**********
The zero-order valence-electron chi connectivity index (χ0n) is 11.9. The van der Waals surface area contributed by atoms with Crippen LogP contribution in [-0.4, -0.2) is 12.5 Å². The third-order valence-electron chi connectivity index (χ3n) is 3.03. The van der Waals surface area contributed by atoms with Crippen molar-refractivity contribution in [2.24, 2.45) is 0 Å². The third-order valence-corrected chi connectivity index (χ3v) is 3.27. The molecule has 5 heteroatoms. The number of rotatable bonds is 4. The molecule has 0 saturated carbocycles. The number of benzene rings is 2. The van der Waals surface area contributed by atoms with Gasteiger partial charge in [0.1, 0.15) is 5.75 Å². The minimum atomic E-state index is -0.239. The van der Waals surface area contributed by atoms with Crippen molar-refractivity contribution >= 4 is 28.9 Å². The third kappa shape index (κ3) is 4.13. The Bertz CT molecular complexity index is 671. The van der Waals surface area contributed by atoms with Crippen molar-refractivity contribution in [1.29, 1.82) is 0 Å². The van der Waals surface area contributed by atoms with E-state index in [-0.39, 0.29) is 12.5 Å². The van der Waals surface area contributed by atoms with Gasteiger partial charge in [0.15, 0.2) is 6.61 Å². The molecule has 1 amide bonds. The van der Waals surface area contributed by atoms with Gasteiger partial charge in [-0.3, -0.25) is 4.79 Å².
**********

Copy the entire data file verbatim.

The zero-order valence-electron chi connectivity index (χ0n) is 11.9. The van der Waals surface area contributed by atoms with Crippen LogP contribution in [-0.4, -0.2) is 12.5 Å². The third-order valence-electron chi connectivity index (χ3n) is 3.03. The van der Waals surface area contributed by atoms with Crippen molar-refractivity contribution in [2.24, 2.45) is 0 Å². The third-order valence-corrected chi connectivity index (χ3v) is 3.27. The molecule has 5 heteroatoms. The number of rotatable bonds is 4. The molecule has 0 saturated carbocycles. The number of benzene rings is 2. The van der Waals surface area contributed by atoms with Gasteiger partial charge in [0.1, 0.15) is 5.75 Å². The minimum atomic E-state index is -0.239. The van der Waals surface area contributed by atoms with Crippen molar-refractivity contribution >= 4 is 28.9 Å². The third kappa shape index (κ3) is 4.13. The Bertz CT molecular complexity index is 671. The van der Waals surface area contributed by atoms with Crippen molar-refractivity contribution in [1.29, 1.82) is 0 Å². The van der Waals surface area contributed by atoms with E-state index in [-0.39, 0.29) is 12.5 Å². The van der Waals surface area contributed by atoms with Gasteiger partial charge in [0.15, 0.2) is 6.61 Å². The molecule has 1 amide bonds. The van der Waals surface area contributed by atoms with Gasteiger partial charge in [-0.3, -0.25) is 4.79 Å².